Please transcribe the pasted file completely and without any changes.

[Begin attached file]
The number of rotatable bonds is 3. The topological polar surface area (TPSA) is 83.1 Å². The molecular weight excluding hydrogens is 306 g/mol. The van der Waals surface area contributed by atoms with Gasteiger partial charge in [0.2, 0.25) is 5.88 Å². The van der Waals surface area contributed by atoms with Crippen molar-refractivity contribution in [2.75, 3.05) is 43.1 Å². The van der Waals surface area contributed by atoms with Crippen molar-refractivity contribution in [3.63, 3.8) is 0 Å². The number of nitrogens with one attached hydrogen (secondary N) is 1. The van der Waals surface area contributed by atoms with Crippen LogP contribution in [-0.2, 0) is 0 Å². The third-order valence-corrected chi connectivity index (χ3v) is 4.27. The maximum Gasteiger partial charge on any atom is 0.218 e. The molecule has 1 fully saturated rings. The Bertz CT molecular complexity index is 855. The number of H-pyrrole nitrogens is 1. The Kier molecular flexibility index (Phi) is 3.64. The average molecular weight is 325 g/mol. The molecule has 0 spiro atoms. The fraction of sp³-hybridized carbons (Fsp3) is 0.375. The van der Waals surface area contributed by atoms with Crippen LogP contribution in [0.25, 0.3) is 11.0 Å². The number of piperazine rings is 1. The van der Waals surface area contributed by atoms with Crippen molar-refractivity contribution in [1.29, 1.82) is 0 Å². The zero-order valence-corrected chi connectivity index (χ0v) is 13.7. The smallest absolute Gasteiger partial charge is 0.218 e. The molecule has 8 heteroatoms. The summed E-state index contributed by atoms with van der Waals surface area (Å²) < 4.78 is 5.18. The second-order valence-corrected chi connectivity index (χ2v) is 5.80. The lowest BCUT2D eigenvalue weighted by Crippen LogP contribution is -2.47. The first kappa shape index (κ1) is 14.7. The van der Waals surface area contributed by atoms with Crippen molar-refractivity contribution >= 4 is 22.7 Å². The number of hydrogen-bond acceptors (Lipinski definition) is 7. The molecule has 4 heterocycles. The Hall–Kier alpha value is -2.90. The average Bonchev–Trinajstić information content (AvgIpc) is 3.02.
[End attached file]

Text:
The number of rotatable bonds is 3. The topological polar surface area (TPSA) is 83.1 Å². The molecular weight excluding hydrogens is 306 g/mol. The van der Waals surface area contributed by atoms with Gasteiger partial charge in [0.2, 0.25) is 5.88 Å². The van der Waals surface area contributed by atoms with Crippen molar-refractivity contribution in [2.75, 3.05) is 43.1 Å². The van der Waals surface area contributed by atoms with Crippen molar-refractivity contribution in [3.63, 3.8) is 0 Å². The number of nitrogens with one attached hydrogen (secondary N) is 1. The van der Waals surface area contributed by atoms with Crippen LogP contribution in [-0.2, 0) is 0 Å². The third-order valence-corrected chi connectivity index (χ3v) is 4.27. The maximum Gasteiger partial charge on any atom is 0.218 e. The molecule has 1 fully saturated rings. The Bertz CT molecular complexity index is 855. The number of H-pyrrole nitrogens is 1. The Kier molecular flexibility index (Phi) is 3.64. The average molecular weight is 325 g/mol. The molecule has 0 spiro atoms. The fraction of sp³-hybridized carbons (Fsp3) is 0.375. The van der Waals surface area contributed by atoms with Crippen LogP contribution in [0.25, 0.3) is 11.0 Å². The number of piperazine rings is 1. The van der Waals surface area contributed by atoms with Crippen molar-refractivity contribution in [1.29, 1.82) is 0 Å². The zero-order valence-corrected chi connectivity index (χ0v) is 13.7. The smallest absolute Gasteiger partial charge is 0.218 e. The molecule has 8 heteroatoms. The summed E-state index contributed by atoms with van der Waals surface area (Å²) < 4.78 is 5.18. The second-order valence-corrected chi connectivity index (χ2v) is 5.80. The lowest BCUT2D eigenvalue weighted by Crippen LogP contribution is -2.47. The first kappa shape index (κ1) is 14.7. The van der Waals surface area contributed by atoms with Crippen molar-refractivity contribution >= 4 is 22.7 Å². The number of hydrogen-bond acceptors (Lipinski definition) is 7. The molecule has 4 heterocycles. The Hall–Kier alpha value is -2.90. The average Bonchev–Trinajstić information content (AvgIpc) is 3.02.